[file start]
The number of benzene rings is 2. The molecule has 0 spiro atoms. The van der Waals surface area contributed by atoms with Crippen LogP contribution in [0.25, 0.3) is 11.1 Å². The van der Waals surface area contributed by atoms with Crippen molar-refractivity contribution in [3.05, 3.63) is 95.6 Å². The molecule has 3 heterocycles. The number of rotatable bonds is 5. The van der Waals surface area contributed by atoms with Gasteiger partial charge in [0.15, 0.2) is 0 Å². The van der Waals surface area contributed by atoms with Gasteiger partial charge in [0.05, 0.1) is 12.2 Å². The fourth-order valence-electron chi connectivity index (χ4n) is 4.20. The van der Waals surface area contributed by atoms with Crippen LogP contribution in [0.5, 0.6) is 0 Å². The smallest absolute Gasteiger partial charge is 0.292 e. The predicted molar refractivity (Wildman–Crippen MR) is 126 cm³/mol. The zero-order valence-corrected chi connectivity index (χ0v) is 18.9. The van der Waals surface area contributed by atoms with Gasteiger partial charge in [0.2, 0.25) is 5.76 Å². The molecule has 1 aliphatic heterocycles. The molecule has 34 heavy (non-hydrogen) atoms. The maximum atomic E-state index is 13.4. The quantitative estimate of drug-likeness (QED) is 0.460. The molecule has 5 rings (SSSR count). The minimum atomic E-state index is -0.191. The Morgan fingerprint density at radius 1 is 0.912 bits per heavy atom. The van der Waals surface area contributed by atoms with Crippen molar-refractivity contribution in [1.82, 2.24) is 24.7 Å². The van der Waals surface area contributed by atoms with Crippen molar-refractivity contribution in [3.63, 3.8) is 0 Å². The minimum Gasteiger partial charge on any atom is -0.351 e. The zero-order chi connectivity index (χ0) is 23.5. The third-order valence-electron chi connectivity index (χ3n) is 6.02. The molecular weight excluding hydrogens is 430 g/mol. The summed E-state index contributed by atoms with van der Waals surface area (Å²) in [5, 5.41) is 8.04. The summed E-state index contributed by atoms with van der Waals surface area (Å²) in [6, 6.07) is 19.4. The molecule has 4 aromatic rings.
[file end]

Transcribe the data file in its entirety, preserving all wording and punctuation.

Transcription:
The number of benzene rings is 2. The molecule has 0 spiro atoms. The van der Waals surface area contributed by atoms with Crippen LogP contribution in [0.25, 0.3) is 11.1 Å². The van der Waals surface area contributed by atoms with Crippen molar-refractivity contribution in [3.05, 3.63) is 95.6 Å². The molecule has 3 heterocycles. The number of rotatable bonds is 5. The van der Waals surface area contributed by atoms with Gasteiger partial charge in [0.15, 0.2) is 0 Å². The van der Waals surface area contributed by atoms with Gasteiger partial charge in [0.05, 0.1) is 12.2 Å². The fourth-order valence-electron chi connectivity index (χ4n) is 4.20. The van der Waals surface area contributed by atoms with Crippen LogP contribution in [0.5, 0.6) is 0 Å². The smallest absolute Gasteiger partial charge is 0.292 e. The predicted molar refractivity (Wildman–Crippen MR) is 126 cm³/mol. The zero-order valence-corrected chi connectivity index (χ0v) is 18.9. The van der Waals surface area contributed by atoms with Gasteiger partial charge in [0.2, 0.25) is 5.76 Å². The molecule has 1 aliphatic heterocycles. The molecule has 34 heavy (non-hydrogen) atoms. The maximum atomic E-state index is 13.4. The quantitative estimate of drug-likeness (QED) is 0.460. The molecule has 5 rings (SSSR count). The minimum atomic E-state index is -0.191. The Morgan fingerprint density at radius 1 is 0.912 bits per heavy atom. The van der Waals surface area contributed by atoms with Crippen molar-refractivity contribution in [1.82, 2.24) is 24.7 Å². The van der Waals surface area contributed by atoms with Crippen molar-refractivity contribution in [3.63, 3.8) is 0 Å². The minimum Gasteiger partial charge on any atom is -0.351 e. The zero-order chi connectivity index (χ0) is 23.5. The third-order valence-electron chi connectivity index (χ3n) is 6.02. The molecular weight excluding hydrogens is 430 g/mol. The summed E-state index contributed by atoms with van der Waals surface area (Å²) in [5, 5.41) is 8.04. The summed E-state index contributed by atoms with van der Waals surface area (Å²) in [6, 6.07) is 19.4. The molecule has 4 aromatic rings.